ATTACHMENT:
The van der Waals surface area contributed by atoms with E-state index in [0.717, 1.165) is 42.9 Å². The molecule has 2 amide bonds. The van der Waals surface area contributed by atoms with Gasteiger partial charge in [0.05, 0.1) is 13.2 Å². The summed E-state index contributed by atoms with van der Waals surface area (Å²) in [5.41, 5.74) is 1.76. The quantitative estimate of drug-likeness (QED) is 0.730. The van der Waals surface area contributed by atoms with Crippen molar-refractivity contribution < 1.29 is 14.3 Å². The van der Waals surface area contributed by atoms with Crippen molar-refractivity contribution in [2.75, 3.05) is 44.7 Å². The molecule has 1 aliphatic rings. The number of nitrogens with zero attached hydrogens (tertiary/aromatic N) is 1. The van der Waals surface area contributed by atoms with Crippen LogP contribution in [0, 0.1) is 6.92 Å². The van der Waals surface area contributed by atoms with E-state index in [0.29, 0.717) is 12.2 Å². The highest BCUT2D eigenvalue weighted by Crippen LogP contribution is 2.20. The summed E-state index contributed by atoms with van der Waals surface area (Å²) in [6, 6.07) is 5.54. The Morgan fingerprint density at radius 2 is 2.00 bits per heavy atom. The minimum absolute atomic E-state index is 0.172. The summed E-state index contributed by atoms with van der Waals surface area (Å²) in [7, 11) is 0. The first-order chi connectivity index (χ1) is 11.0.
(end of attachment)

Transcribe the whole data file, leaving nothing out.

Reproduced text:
The van der Waals surface area contributed by atoms with E-state index in [0.717, 1.165) is 42.9 Å². The molecule has 2 amide bonds. The van der Waals surface area contributed by atoms with Gasteiger partial charge in [0.05, 0.1) is 13.2 Å². The summed E-state index contributed by atoms with van der Waals surface area (Å²) in [5.41, 5.74) is 1.76. The quantitative estimate of drug-likeness (QED) is 0.730. The van der Waals surface area contributed by atoms with Crippen molar-refractivity contribution < 1.29 is 14.3 Å². The van der Waals surface area contributed by atoms with Crippen molar-refractivity contribution in [2.75, 3.05) is 44.7 Å². The molecule has 1 aliphatic rings. The number of nitrogens with zero attached hydrogens (tertiary/aromatic N) is 1. The van der Waals surface area contributed by atoms with Crippen LogP contribution in [0, 0.1) is 6.92 Å². The van der Waals surface area contributed by atoms with E-state index in [0.29, 0.717) is 12.2 Å². The highest BCUT2D eigenvalue weighted by Crippen LogP contribution is 2.20. The summed E-state index contributed by atoms with van der Waals surface area (Å²) in [6, 6.07) is 5.54. The Morgan fingerprint density at radius 2 is 2.00 bits per heavy atom. The minimum absolute atomic E-state index is 0.172. The summed E-state index contributed by atoms with van der Waals surface area (Å²) in [7, 11) is 0. The first-order chi connectivity index (χ1) is 11.0.